Last Updated on 23rd May 2020
Sabahat Ali, Missionary
Eid is here, and 2 billion stomachs are aflutter with the butterflies of anticipation after remaining empty from dawn to dusk for 30 days.
But this Ramadan, the satans were chained on an entirely new level. One of the lexiconic meanings of “Shaitan” (satan) refer to the heads of certain foul or ugly plants or organisms. The word Shaitan is also used for harmful foreign bodies of a physical nature in the Holy Quran. (Surah Al-Mulk, Ch.67: V.6)
“In its wider sense, the word has also come to be used about anything which is harmful, injurious and likely to cause suffering.” (Dictionary of the Holy Quran, M.G Farid, pp. 442)
And in the world of the harmful this year, the microscopic Covid-19 was the ironic elephant in the room, and boy, was it ever chained.
This year, for the first time in a generation, the virus showed us a physical demonstration of both the benefits of chaining our satans, and the sheer absurdities of letting them loose. In the spiritual world, because we cannot with our eyes see the immediate dangers of freeing our satans, we are prone to sin.
But how repulsed did we feel when we watched, aghast, videos of people blatantly refusing to observe social distancing? Here was a Shaitan – a physical virus – which the whole world had come together to chain. And because we could see it in all of its menacing anti-glory, we locked it up and threw away the key. Anyone who dared to leave it loose by not wearing a mask or observe social distancing was suddenly looked upon as a threat to everyone.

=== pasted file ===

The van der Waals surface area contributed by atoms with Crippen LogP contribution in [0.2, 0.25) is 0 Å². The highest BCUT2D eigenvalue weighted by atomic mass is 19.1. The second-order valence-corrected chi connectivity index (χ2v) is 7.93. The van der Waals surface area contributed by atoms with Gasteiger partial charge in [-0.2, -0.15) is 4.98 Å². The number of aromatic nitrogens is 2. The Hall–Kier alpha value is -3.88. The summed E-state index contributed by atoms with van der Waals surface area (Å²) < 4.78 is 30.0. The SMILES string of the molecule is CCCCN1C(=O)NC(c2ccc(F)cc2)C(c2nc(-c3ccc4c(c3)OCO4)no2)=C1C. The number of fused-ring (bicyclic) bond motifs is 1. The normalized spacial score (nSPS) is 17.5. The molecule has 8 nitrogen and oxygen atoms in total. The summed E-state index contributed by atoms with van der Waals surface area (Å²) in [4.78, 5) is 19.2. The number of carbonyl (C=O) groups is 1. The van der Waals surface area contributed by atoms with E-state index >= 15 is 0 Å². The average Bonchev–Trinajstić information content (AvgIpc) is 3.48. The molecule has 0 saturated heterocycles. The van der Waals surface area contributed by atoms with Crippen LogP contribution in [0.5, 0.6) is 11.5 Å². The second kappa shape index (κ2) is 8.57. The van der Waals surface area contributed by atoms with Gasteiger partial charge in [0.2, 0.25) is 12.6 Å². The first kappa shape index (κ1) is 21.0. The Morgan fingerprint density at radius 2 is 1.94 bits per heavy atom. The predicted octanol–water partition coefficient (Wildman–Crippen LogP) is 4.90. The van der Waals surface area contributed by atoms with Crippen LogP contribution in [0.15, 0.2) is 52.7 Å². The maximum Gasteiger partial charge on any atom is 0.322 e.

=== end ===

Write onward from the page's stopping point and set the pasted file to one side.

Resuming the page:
It’s curious, isn’t it? At first, when the hazards that Covid-19 posed weren’t well known, our guard was down. However, as our knowledge and understanding of its perils dawned upon us, we began racing desperately to the local store. Why? To chain this satan before it chained us.
What was just another whisper in the news only months before suddenly demanded preventive action.
So what changed?
It was our certainty that the virus is truly a formidable foe; harmful, debilitating, and even lethal, that brought about a revolutionary change within us.
As world governments begin to creak open the doors of economy and normalcy, many are asking whether we’re better off continuing to keep this satan chained for good – why start shaking hands again when it poses a risk? Why not keep the mask policy and continue mandating clean hands before and after every interaction or place we visit?
And so, as we emerge from this blessed month of Ramadan, there’s a critical question that Covid-19 begs of us:
Why not keep up the spiritual measures we took during this month to chain our satans? After all, if we knew sin to be a poison, and were as certain about it as we are the novel Coronavirus, would be ever put our lips to this chalice again?
So how do we keep our satans chained for the next 11 months?
The Promised Messiahas brilliantly posits:
“Do you not run out quickly from a room whose roof is about to fall? Is there anyone who would not jump out of his bed upon finding a snake in it, or run out of a room in which a fire has broken out? Then why do you do this; why do you run away from all these harmful things, but do not run away from the sins to which I have drawn attention? The only answer that a wise person can give after thinking is that there is a difference of certainty in the two cases. In the matter of sins, the knowledge of most people is defective.” (Essence of Islam, Vol. II, Ch.7)
Our certainty in God Almighty paired with the conviction that sin is a poison are the shackles that keep our satans locked away. So this Eid, why not throw away the key once and for all?